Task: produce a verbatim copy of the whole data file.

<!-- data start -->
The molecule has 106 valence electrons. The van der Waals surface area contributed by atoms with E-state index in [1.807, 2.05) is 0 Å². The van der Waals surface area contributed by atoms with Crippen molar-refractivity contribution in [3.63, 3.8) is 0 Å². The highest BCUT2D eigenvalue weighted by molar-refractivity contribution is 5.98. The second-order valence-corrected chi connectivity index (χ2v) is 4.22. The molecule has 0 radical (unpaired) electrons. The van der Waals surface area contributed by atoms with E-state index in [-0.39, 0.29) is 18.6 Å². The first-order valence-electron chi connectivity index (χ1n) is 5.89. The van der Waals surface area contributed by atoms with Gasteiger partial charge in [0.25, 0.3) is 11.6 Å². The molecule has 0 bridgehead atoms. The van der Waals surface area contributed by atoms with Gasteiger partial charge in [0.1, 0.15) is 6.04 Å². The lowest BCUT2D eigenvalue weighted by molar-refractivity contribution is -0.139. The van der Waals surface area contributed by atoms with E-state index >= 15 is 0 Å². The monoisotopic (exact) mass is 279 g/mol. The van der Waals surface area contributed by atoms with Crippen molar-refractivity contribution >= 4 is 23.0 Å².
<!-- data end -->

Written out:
The molecule has 106 valence electrons. The van der Waals surface area contributed by atoms with E-state index in [1.807, 2.05) is 0 Å². The van der Waals surface area contributed by atoms with Crippen molar-refractivity contribution in [3.63, 3.8) is 0 Å². The highest BCUT2D eigenvalue weighted by molar-refractivity contribution is 5.98. The second-order valence-corrected chi connectivity index (χ2v) is 4.22. The molecule has 0 radical (unpaired) electrons. The van der Waals surface area contributed by atoms with E-state index in [-0.39, 0.29) is 18.6 Å². The first-order valence-electron chi connectivity index (χ1n) is 5.89. The van der Waals surface area contributed by atoms with Gasteiger partial charge in [0.25, 0.3) is 11.6 Å². The molecule has 0 bridgehead atoms. The van der Waals surface area contributed by atoms with Gasteiger partial charge in [0.1, 0.15) is 6.04 Å². The lowest BCUT2D eigenvalue weighted by molar-refractivity contribution is -0.139. The van der Waals surface area contributed by atoms with E-state index >= 15 is 0 Å². The monoisotopic (exact) mass is 279 g/mol. The van der Waals surface area contributed by atoms with Crippen molar-refractivity contribution >= 4 is 23.0 Å².